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New caucus prioritizes ‘sleep health’ on Capitol Hill

New caucus prioritizes ‘sleep health’ on Capitol Hill

DARIEN, Ill. - The Congressional Sleep Health Caucus will, among other things, help to raise awareness of obstructive sleep apnea and the effectiveness of CPAP therapy, says Dr. Kannan Ramar, president of the American Academy of Sleep Medicine.

The AASM launched the caucus earlier this month to highlight the importance of sleep health on helping to control cardiovascular diseases, diabetes and obesity.

“The Sleep Caucus is a major movement in the right direction to drive that awareness, not just for the public but also to emphasize that sleep is associated with improved quality of life,” he said.

Ramar spoke with HME News recently about the Caucus—co-chaired by Reps. Zoe Lofgren, D-Calif., and Rodney Davis, R-Ill.—and the need to prioritize sleep as part of better patient-centered care.

HME News: What are some of the immediate goals of the Sleep Health Caucus?

Dr. Kannan Ramar: The caucus is planning to hold briefings on various topics like the elimination of Daylight Savings Time and sleep health disparities. We are hoping the caucus will focus on healthy sleep and overall wellbeing, which will lead to increased productivity and public safety. They will also focus on sleep disorders such as OSA and showing the effectiveness of treatment such as CPAP or BiPAP.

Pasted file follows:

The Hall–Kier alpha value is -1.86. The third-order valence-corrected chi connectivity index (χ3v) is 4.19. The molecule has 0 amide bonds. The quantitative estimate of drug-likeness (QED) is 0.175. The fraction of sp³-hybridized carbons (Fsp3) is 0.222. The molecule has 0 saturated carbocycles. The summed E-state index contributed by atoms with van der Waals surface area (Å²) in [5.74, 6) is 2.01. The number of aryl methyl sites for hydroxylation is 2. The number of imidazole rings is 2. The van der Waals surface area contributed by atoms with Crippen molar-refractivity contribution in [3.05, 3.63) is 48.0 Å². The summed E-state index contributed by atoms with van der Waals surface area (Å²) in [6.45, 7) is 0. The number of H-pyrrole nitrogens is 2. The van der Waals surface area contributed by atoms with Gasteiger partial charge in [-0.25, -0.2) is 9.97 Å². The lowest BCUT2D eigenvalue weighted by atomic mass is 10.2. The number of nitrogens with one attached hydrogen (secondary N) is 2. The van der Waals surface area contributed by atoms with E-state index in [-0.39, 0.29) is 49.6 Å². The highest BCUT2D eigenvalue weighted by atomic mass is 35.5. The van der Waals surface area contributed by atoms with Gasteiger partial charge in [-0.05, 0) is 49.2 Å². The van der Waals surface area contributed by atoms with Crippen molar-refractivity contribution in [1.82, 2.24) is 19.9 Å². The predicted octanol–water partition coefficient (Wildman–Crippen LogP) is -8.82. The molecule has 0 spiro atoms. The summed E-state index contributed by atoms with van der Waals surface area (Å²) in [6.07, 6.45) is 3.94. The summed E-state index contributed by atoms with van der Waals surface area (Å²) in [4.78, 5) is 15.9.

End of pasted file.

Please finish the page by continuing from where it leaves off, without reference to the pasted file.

HME: Have you found that payers are willing to pay for treatment for OSA and other sleep disorders?

Ramar: If we look at it from the perspective of patient-centered care, there are a lot of hurdles. From a provider’s perspective, there are paperwork and Stark law issues. CMS has made some changes to look at it from a value-based care perspective, but there’s room for improvement. That’s where we can use the caucus to drive patient-centered, value-based care and then address issues that are causing potential barriers.

HME: Why do so many Americans have trouble sleeping?

Ramar: I don’t think people are looking at it as a priority. It’s a lack of awareness and education. The average adult needs seven hours or more sleep to function well the next day. If people understood the importance of sleep as part of (their overall health), they would start looking into ways to prioritize it.


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